My father is not the only one to attempt an epic poem. In the last decade, many ‘new’ epic attempts have emerged, including Tim Miller’s To the House of the Sun and Apocalypse by Frederick Turner. But, it’s safe to say that these are obscure works, not popularly known as the epics of Homer, Dante, and Milton would have been in their day, confined to study by poetry-nerds (such as my father and I) concerned with this ‘niche’. In fairness, my father’s epic is being fairly widely read, partly due to its accessibility in terms of theme (we all feel the dearth of this era), style (it is beautifully written in form that propels the narrative on, as opposed to many other modern poems written in formless free-verse), and its publication online which allows anyone to read it. However, poetry in general is not the pick of the day. How many people can truly say they regularly read poetry? It has become a niche of a niche, a subset of writing itself, whereas once it was the entire aim of it.

The long and short is, unless you are a poet of considerable experience reading this, I think it’s highly unlike you’d want to attempt an epic poem. I’m not saying you shouldn’t, of course. If you’re that way inclined, go for it. Poetry will never die. There will always be poets, and poetry, and it will always have validity. You see, epics are a bridge between past and present. Often, they refer back to a past time, but use modern language to describe it. Similarly, most epics are written when the language is young or even unformed.

To get specific, it’s thought that when Homer penned The Iliad, the first of his two major known works, around 750 BC, that the Greek language had not formally been set down prior to his writing of that book. In a way, writing The Iliad, was a way to document the rules, vocabulary and possibility of the language. In short, The Iliad may have served a dual function as an extremely beautiful grammar book. It covered the full spectrum of linguistic potential, and concretised much of the spelling and punctuation. Similarly, Geoffrey Chaucer wrote The Canterbury Tales after the invasion of the Normans and the influx of French words into the language which broadened the ‘primitive’ vernacular tongue of Anglo Saxon into what scholars refer to as ‘Middle English’. Before then, the language was limited to predominantly Germanic-influenced words. Chaucer introduced Latinate and French words (and some others too) in penning his epic, vastly increasingly the potential of the language. Whilst Anglo Saxon had been around for a while, it went through an evolution when he wrote The Canterbury Tales.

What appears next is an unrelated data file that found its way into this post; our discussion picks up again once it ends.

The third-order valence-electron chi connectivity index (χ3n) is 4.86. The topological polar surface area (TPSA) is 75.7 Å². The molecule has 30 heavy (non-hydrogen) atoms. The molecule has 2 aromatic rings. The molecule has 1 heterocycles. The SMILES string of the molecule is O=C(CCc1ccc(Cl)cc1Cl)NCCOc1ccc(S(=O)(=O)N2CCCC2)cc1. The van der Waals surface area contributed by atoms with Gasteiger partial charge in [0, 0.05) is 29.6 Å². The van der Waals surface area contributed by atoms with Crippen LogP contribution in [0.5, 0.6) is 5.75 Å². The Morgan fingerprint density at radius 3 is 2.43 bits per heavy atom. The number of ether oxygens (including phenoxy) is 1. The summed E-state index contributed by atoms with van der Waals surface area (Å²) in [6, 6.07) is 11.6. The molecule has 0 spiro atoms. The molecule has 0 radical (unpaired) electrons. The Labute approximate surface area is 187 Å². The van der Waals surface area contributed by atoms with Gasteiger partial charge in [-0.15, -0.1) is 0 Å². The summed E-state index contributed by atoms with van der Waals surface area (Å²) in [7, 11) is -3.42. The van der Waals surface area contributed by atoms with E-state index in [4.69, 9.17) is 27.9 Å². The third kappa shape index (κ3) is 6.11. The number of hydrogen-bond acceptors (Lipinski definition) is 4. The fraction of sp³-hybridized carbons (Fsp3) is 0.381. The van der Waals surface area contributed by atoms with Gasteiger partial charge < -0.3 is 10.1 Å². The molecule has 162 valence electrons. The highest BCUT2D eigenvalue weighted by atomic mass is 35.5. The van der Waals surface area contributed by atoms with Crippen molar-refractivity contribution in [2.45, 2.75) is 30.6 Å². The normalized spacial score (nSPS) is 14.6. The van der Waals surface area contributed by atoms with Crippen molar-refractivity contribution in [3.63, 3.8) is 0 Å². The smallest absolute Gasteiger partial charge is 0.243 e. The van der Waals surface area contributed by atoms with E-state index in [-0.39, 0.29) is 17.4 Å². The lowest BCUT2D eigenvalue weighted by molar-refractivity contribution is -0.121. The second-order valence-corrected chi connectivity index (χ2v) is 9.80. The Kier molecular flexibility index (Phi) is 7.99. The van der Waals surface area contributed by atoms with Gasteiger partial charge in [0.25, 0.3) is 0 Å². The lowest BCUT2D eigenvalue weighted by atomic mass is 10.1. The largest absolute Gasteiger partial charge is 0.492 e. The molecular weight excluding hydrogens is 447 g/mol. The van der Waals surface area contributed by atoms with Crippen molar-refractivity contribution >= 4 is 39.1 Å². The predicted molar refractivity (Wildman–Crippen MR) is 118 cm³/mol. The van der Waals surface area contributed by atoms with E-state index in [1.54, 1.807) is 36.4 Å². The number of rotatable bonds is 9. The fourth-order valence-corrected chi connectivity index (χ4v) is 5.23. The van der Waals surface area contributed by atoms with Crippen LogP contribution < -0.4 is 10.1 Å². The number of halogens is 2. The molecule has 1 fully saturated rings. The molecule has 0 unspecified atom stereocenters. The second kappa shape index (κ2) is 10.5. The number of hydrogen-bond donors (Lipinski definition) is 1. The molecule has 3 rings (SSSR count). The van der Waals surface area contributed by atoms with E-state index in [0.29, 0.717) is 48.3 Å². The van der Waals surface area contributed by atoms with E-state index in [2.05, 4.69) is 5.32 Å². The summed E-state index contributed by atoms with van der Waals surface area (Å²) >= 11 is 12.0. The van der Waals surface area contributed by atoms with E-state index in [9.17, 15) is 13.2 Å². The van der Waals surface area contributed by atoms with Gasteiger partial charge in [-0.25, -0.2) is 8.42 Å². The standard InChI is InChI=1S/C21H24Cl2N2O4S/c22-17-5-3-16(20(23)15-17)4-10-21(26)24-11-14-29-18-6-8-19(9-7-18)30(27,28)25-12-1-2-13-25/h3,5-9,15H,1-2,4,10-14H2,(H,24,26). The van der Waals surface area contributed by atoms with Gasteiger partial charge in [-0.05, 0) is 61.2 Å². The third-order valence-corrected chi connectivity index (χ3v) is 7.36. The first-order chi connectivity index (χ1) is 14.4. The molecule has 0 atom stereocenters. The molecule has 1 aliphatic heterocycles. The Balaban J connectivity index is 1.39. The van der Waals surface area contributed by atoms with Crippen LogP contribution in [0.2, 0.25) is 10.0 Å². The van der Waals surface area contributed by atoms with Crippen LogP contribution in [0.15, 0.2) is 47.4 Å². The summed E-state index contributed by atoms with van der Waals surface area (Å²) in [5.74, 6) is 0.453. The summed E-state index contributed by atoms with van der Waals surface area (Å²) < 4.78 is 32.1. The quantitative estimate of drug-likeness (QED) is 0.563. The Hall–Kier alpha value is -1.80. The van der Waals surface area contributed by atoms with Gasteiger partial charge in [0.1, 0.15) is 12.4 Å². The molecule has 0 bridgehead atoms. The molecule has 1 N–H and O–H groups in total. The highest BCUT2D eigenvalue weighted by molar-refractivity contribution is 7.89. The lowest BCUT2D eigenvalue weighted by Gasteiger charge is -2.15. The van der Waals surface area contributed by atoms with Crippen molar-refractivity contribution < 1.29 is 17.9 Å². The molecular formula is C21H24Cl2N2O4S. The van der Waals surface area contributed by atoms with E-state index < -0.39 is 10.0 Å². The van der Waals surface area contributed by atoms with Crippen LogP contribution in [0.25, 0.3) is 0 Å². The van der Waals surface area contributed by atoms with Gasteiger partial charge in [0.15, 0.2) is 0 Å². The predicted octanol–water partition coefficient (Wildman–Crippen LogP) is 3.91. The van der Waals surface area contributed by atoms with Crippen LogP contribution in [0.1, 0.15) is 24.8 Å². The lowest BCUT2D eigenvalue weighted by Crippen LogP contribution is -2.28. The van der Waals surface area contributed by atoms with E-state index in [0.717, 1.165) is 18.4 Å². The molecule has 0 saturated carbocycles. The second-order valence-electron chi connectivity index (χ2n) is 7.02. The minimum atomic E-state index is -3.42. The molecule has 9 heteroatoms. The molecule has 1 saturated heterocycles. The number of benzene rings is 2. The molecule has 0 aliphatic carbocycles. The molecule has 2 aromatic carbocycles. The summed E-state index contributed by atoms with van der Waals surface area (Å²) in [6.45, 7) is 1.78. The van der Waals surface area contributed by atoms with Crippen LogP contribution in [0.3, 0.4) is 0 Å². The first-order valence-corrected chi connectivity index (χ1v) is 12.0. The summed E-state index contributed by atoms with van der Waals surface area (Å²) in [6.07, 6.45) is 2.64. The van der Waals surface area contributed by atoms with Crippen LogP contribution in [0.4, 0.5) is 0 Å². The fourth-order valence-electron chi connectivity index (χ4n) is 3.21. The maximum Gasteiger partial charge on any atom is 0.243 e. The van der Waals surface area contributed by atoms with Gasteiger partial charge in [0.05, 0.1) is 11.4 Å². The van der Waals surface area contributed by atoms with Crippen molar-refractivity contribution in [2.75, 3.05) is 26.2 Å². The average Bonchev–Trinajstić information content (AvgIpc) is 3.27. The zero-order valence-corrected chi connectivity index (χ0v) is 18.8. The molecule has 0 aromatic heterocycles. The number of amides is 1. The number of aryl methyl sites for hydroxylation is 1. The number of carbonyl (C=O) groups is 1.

This would happen again and again, particularly in English, perhaps because the language was just so darn pliable. Edmund Spenser would pen his beautiful epic fantasy romance The Faerie Queene after the language had leapt forward again in the 16th Century, eschewing many of its clunky qualifiers and taking on board many Italian poetic techniques. Shakespeare would then advance the language much, much further – only forty or so years later. In fact, we can track a distinct evolution of language through Shakespeare’s work from his early, quite archaic plays such as The Comedy of Errors, which is written in a more medieval style, right up to Hamlet, which opens with the line: ‘Who’s there?’ – practically modern English. By the time Shakespeare was done with the language, adding a plethora of words, expressions and neologisms to the dictionary, the language was unrecognisable and infinitely closer to the language we speak today. In the 17thCentury, Milton was able to pen his epic Paradise Lost using an ‘argumentative’ style in keeping with the cultural changes brought on by the Protestant Reformation (which in turn coincided with the boom of literacy and printing presses). This included the idea of religious debate in vernacular language. It opened up many wide possibilities for Milton to make political and theological points within his work in a way never hitherto attempted. For example, this from the first book:

‘What in me is dark / Illumin, what is low raise and support; / That to the highth of this great Argument / I may assert Eternal Providence, /And justifie the wayes of God to men.

Just pick out the words: ‘argument’, ‘assert’, ‘justify’ – the language of a legal associate going through her case opening. But this, married and juxtaposed with the stunning, heart-breaking imagery, and the depth of incredible feeling, is what makes Paradise Lost work. So, you see, when the language evolves, it often provides new, fertile ground for writers to pen an epic. Once the ground has been well-trodden, it’s very difficult indeed to write one. And whilst our modern language is certainly changing and evolving, I’m not sure it’s changing in such a way that facilitates the writing of an epic. Normally, it is when a language expands that new possibilities for another level of storytelling emerge. However, I’d argue that many changes to our language now are merely to increase its basic functionality and efficiency. Text-speak, abbreviations, emojis. There’s nothing wrong with these (and many epics contain phrases and conflations which would have been known to people of the time), but too many of them makes writing at a feeling level difficult, because they are ultimately mechanical, designed to conserve space and time.

But does this mean the epic is dead? No, I believe it is far from it. Over the course of this series, I want to talk about what a modern epic looks like, specifically focusing in depth on three ‘epics in spirit’ that take on the tropes of the epic but express them in modern forms. These are perhaps genres or mediums you would not immediately think of when considering the ‘epic’. I hope analysing them will inspire and steer you on your course to attempting your own. There is a certain mythos, a Holy Grail allure to writing an epic, that is tantalising to almost all writers. So why not? After all, the Grail Quest is as much about the journey as the end result. Attempting it is, itself, an achievement. What the hell have we got to lose?